The flash drive should have its name changed to ‘wow, my files went missing in a flash’ drive. Why? Because when compared to document management software (DMS), the flash drive has many drawbacks as a medium for information interchange and data backup. If that weren’t enough, we compiled an additional 8 reasons that will surely dissuade you from ever relying on a flash drive again.
8. Small Things Go Missing Easily
Although flash drives are championed as technologies that acquire greater storage capacities in increasingly smaller devices with each passing year, there’s a reason the flash drive is also affectionately referred to as a ‘thumb’ drive: It’s about the size of a thumb, and if that thumb wasn’t attached to your hand, it would go missing from time to time – even if you tried very hard to keep track of it.
7. DMS Survives, Flash Drives Die
At some point near flash drive technology’s peak of inflated expectations (roughly 20 years ago), we’ve all decried, at one point or another, its dying on us and dispatching the information with which we entrusted it into the annals of oblivion. In fact, if there was a horror film where a wanton killer stalked a group of personified yet outdated technologies, the flash drive would get the axe first – rolling over and croaking without a fight. However, DMS backs up all an organization’s data with Multiple Points of Presence (MPoP)s, making data redundant and impervious to any threats of loss.
6. Flash Drives Become Infected
The stress we’ve associated with all the troubles flash drives have caused us are so acute that this stress has been somaticized into biological terms – many tech pundits stating that these flash drives can become ‘infected.’ However, ironically, once the flash drive is infected, it’s nowhere near as potent at reaching recovery from said infection when contrasted to the human body. Don’t believe us? Researchers from Security Research Labs have proven flash drives can be infected with myriad viruses at a Black Hat Security Conference in Las Vegas. What’s more, these infectious viruses are insidiously difficult to identify and trace.
5. Sometimes Flash Drives Aren’t Recognized
And this is the case for two reasons: 1) No flash drive since the first one invented by Amir Ban in 1999 has ever deserved recognition for its innovation, and 2) Flash drives are frequently not recognized by a computer’s USB port. It’s either happened to us at one point in our lives or we’ve seen it happen to someone else – someone stores information on a flash drive and puts it into a computer in front of an audience awaiting a presentation of some sort, and the information on the flash drive remains unrecognized – leaving the anxious presenter with few rerouting methods. Consequently, the savvy audience members retrieve their phones from their pockets and spend time doing something productive with their document management software mobile app – silently enjoying this state of productivity until the presenter who brought his flash drive is done delivering his speech extemporaneously.
4. Flash Drives Are Unauthorized Users’ Playground
If your flash drive goes missing (see point #8), anybody can use it. You may as well staple your sensitive information to a curbside utility pole like you would a picture of your dog if that furry bundle of joy went missing. Also, speaking of furry bundles of joy, your pet may just mistake that flash drive for a bone and mistakenly swallow it (see point #8 again). And, as much as you may love your pet dog, surely it doesn’t qualify as an authorized user of your flash drive. However, DMS helps organizations sidestep unauthorized user issues through role-based user permissions—ensuring only that the right employees have access to sensitive information.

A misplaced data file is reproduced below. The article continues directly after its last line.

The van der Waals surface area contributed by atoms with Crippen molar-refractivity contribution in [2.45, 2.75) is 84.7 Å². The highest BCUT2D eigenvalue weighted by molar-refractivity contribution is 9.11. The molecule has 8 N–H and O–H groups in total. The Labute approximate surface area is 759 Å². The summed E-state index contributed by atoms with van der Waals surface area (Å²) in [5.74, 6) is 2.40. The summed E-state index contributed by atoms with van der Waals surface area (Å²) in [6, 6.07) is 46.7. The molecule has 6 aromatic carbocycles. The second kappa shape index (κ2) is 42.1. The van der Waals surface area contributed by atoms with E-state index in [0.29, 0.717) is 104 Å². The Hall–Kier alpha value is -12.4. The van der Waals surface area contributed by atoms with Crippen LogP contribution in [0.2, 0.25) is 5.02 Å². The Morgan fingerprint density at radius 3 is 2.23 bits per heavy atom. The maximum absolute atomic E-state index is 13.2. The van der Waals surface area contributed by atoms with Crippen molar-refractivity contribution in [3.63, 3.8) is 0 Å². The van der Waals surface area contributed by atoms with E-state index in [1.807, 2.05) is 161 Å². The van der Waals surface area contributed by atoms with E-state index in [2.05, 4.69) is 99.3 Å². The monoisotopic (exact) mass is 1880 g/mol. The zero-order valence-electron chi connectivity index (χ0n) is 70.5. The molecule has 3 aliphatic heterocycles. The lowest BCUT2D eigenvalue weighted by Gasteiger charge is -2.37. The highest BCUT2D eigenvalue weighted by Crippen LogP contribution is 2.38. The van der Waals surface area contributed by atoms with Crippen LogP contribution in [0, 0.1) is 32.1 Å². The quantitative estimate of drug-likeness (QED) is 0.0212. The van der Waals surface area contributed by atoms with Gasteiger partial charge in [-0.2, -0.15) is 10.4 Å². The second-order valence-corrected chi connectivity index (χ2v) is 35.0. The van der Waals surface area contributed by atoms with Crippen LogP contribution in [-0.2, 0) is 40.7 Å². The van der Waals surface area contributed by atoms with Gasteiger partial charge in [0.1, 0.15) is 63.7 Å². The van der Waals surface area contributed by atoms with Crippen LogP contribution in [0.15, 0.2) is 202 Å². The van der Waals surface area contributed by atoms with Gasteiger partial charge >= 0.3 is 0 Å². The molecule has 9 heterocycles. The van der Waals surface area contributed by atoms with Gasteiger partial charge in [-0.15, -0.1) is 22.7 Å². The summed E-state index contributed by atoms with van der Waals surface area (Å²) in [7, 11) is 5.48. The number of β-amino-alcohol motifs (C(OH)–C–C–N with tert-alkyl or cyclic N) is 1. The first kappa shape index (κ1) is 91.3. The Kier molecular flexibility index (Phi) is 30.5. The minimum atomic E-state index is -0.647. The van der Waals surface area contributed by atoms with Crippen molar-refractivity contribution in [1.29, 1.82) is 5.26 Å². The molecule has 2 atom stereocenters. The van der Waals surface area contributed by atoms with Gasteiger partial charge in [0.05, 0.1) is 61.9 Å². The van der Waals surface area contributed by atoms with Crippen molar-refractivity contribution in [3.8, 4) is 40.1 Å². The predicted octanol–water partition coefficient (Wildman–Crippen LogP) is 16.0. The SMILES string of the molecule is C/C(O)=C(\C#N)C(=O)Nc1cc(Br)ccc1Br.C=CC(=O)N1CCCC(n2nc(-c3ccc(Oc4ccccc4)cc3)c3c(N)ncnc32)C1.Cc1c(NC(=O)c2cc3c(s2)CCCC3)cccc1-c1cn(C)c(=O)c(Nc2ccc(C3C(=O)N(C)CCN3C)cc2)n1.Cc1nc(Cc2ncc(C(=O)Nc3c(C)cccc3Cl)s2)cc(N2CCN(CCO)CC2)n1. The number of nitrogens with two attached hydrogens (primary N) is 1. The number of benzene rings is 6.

3. DMS Makes Sending and Sharing Information More Secure
Commonly used as a makeshift means of delivering large amounts of data from one place to another, the flash drive is neither the most efficient nor secure way of doing this. With the AES 256-bit, bank-grade encryption file sharing service of SecureDrawer, not only can information in transit be handled more securely – it can also be transferred more quickly.
2. The Flash Drive Was Never Built for the Enterprise
Simply put, the flash drive was never meant to be used in SMB or large scale enterprises. Even as late as 2013, IBM’s Barry Whyte, an expert on flash memory technology, went on record stating that ‘today’s flash drive is “the opposite of what you want in an enterprise-class drive.” On the other hand, eFileCabinet’s DMS was built by a team of developers to address enduring issues within the space of the enterprise, and as innovation continues to grow, so too will the utility gap between the flash drive and document management software. The flash drive, as an easy-to-lose, individualized version of the shared drive (another outdated technology), also lacks collaboration features inherent to document management software such as workflow, versioning, and secure file transfer. And even though some flash drives today can store as much as a computer’s hard drive, this storage alone doesn’t sufficiently meet the compliance and collaboration standards imposed by the competition of today’s marketplace.
1. The Cloud Has Pushed the Flash Drive into Obsolescence
Cloud storage now completely trumps the flash drive as a method of storage, despite being just a small part of what comprises cloud-based, online document management software in its entirety. The cloud can store so much at such a low cost while simultaneously keeping pace with data compression technology, making its coupling with DMS a serious force to be reckoned with.